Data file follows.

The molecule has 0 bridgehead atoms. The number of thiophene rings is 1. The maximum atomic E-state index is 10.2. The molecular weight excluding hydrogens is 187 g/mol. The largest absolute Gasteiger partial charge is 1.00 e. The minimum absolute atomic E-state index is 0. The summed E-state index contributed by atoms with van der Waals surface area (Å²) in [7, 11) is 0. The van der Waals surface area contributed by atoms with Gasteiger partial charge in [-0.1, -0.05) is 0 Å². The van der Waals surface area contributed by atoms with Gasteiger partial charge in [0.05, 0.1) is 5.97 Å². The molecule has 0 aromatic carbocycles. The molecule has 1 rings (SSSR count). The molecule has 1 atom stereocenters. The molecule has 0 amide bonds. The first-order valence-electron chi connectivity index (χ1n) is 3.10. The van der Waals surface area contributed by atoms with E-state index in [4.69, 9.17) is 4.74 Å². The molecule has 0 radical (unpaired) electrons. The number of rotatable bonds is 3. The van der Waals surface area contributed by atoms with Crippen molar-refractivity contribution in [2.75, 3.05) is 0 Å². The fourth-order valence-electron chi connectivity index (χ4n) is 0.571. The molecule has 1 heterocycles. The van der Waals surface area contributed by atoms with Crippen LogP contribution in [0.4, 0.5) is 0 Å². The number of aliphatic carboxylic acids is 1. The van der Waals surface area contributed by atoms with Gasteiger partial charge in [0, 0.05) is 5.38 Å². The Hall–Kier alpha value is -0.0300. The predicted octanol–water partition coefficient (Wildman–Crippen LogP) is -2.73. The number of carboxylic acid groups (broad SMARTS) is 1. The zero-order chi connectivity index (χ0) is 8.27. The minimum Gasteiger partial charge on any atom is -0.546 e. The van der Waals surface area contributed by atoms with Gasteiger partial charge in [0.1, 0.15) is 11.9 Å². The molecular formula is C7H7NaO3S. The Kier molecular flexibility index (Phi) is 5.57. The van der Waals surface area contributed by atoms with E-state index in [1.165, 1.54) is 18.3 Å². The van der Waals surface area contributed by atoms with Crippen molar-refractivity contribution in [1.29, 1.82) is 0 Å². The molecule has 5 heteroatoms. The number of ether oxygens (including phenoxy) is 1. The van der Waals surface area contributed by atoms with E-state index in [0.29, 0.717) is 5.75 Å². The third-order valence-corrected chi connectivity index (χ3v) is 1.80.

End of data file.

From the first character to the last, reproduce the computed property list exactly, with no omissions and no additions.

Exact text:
The molecule has 0 bridgehead atoms. The number of thiophene rings is 1. The maximum atomic E-state index is 10.2. The molecular weight excluding hydrogens is 187 g/mol. The largest absolute Gasteiger partial charge is 1.00 e. The minimum absolute atomic E-state index is 0. The summed E-state index contributed by atoms with van der Waals surface area (Å²) in [7, 11) is 0. The van der Waals surface area contributed by atoms with Gasteiger partial charge in [-0.1, -0.05) is 0 Å². The van der Waals surface area contributed by atoms with Gasteiger partial charge in [0.05, 0.1) is 5.97 Å². The molecule has 0 aromatic carbocycles. The molecule has 1 rings (SSSR count). The molecule has 1 atom stereocenters. The molecule has 0 amide bonds. The first-order valence-electron chi connectivity index (χ1n) is 3.10. The van der Waals surface area contributed by atoms with E-state index in [4.69, 9.17) is 4.74 Å². The molecule has 0 radical (unpaired) electrons. The number of rotatable bonds is 3. The van der Waals surface area contributed by atoms with Crippen molar-refractivity contribution in [2.75, 3.05) is 0 Å². The fourth-order valence-electron chi connectivity index (χ4n) is 0.571. The molecule has 1 heterocycles. The van der Waals surface area contributed by atoms with Crippen LogP contribution in [0.4, 0.5) is 0 Å². The number of aliphatic carboxylic acids is 1. The van der Waals surface area contributed by atoms with Gasteiger partial charge in [0, 0.05) is 5.38 Å². The Hall–Kier alpha value is -0.0300. The predicted octanol–water partition coefficient (Wildman–Crippen LogP) is -2.73. The number of carboxylic acid groups (broad SMARTS) is 1. The zero-order chi connectivity index (χ0) is 8.27. The minimum Gasteiger partial charge on any atom is -0.546 e. The van der Waals surface area contributed by atoms with Gasteiger partial charge in [0.1, 0.15) is 11.9 Å². The molecular formula is C7H7NaO3S. The Kier molecular flexibility index (Phi) is 5.57. The van der Waals surface area contributed by atoms with E-state index in [1.165, 1.54) is 18.3 Å². The van der Waals surface area contributed by atoms with Crippen molar-refractivity contribution in [1.29, 1.82) is 0 Å². The molecule has 5 heteroatoms. The number of ether oxygens (including phenoxy) is 1. The van der Waals surface area contributed by atoms with E-state index in [0.29, 0.717) is 5.75 Å². The third-order valence-corrected chi connectivity index (χ3v) is 1.80.